Feeling the Midnight Moonlight Music of Ravyn Lenae

Liz Wann

The agony of love lost, the hurt of betrayal, the hopelessness of depression, the despair of loneliness, and the torture of anxiety are transformative emotional experiences. Whenever we come in contact with these emotions, we grow up a little. We are imparted a fuller dimension of the human experience in a broken world. Through God’s grace, such difficult emotions can also become a catalyst for growth. Though we can feel like we’re trapped in a suffocating cocoon, in the hands of our redeemer, such emotional experiences can transform us into free-flying butterflies.

With her latest release, Midnight Moonlight, 18-year-old Ravyn Lenae grows up a little too. In an interview with Rolling Stone, where she was named as one of March’s 10 artists to watch, Lenae used colors to explain the difference between her first EP and this one. “Moon Shoes is very pink and yellow, and maybe orange, very bright, whereas Midnight Moonlight is purple and blue and, I don't know, gray,” she said. “Not to say those colors are sad, because a lot of times people like to equate those colors with sadness, or [being] blue. But those colors are more emotion-felt, and deep, and sultry.”

On Midnight Moonlight, Lenae’s soulful, R&B voice, combined with experimental electronica, creates exactly this sort of sultry depth. It seems as if the depth also stems from emotionally charged experiences, like the feelings of loneliness Lenae sings about in “Unknown”:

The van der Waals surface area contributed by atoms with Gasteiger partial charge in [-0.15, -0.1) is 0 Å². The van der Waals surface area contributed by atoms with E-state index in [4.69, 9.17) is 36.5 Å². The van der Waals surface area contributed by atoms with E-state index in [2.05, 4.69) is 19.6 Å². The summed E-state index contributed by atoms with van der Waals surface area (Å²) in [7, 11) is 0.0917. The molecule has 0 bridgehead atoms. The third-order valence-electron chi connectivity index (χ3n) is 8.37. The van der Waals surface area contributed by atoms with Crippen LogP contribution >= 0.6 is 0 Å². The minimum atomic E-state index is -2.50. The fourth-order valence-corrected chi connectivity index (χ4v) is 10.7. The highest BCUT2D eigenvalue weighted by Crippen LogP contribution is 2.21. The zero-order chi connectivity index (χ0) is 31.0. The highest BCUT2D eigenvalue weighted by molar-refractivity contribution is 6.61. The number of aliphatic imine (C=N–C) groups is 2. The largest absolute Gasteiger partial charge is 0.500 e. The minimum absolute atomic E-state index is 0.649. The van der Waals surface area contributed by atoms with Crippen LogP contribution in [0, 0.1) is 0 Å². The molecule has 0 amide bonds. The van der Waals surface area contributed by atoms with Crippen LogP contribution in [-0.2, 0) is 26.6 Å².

I'm only lonely

When the night is home

Controlling for me

'Til my right is wrong

Nothing's the way it seems

When things go wrong

I know me, know me

I cannot move on

I cannot move on

In another song, “Thirst,” Lenae refers to sleepless nights, a thirst she can’t quench, and a feeling of emptiness. The melancholy blue of these emotions plays through in the mellow meandering of the music, which also includes audible bursts and disrupting popping sounds. There is an emotional depth being captured here, an echo of the struggles that surface in different seasons of life.

We have a savior who plumbed the depths of human emotions.

Whether young or old, all of us have had our own emotional struggles. One of the great claims of Christianity is that we have a savior who plumbed the depths of these human emotions when he took our place on the cross. Christ is our fellow traveler as we navigate confusing, and oftentimes conflicting, emotions. He knows how difficult life can be as we try and grow up.

God is a good parent who, in love, wants us to grow up. George MacDonald said, “God is easy to please, but hard to satisfy.” What he meant is that God takes joy and delight in every baby step we take, but he still wants us to learn to walk and one day even run. The plan of our heavenly father is for us to grow up, in all aspects, into him who is the head—Christ. It can be a painful process. As the apostle Paul wrote, “We also glory in our sufferings, because we know that suffering produces perseverance; perseverance, character; and character, hope.” The loneliness, emptiness, and endless thirsting in Midnight Moonlight is part of the transformation process. In those difficult times, may we run to God and say with Lenae, “I’m empty, fill me up.”

Topics: Music, Culture At Large, Arts & Leisure